Starting this week, British gay couples living oversees can now get married at 23 British consulates in countries where they would not otherwise be allowed to marry.

The countries on the Foreign and Commonwealth Office’s list include: Australia, Azerbaijan, Bolivia, Cambodia, Chile, China, Colombia, Costa Rica, Dominican Republic, Estonia, Hungary, Japan, Kosovo, Latvia, Mongolia, Montenegro, Nicaragua, Peru, Philippines, Russia, San Marino, Serbia, and Vietnam.

Vitaly Milonov, a member of the St. Petersburg city council and author is its anti-gay “propaganda” law, responded by saying , “They can marry monkeys and register perverts for all I care.”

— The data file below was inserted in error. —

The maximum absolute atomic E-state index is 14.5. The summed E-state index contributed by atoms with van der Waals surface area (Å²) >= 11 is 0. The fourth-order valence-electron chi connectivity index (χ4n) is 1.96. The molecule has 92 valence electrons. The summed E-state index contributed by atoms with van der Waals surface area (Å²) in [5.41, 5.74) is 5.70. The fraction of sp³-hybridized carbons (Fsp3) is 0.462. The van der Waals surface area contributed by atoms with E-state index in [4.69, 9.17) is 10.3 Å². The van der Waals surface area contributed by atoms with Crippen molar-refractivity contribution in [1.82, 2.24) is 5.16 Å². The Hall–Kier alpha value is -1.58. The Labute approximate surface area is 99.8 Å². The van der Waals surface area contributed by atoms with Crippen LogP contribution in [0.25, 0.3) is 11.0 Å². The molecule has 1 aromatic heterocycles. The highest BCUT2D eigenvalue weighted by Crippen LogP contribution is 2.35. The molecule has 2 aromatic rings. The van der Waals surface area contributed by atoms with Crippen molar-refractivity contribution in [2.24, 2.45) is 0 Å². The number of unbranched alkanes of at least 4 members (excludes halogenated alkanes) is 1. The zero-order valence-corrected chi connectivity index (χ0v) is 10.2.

Mexico: Supreme Court Continues Approving Gay Couples’ Marriages

Marriage is legal for same-sex couples in Mexico City. Couples in other states have won court declarations in “amparos” cases that their states must treat their marriages as legal. There are reportedly about 30 such cases pending before the Supreme Court. This week the Mexican Supreme Court ruled in favor of a couple from the state of Colima; after more cases from the state go through the same process, the state’s ban will legally fall for all couples there.

Peter Montgomery, a Washington, DC-based writer, is an associate editor for Religion Dispatches and a Senior Fellow at People For the American Way. His work focuses on religion, politics, and LGBT issues. Follow him on twitter @petemont.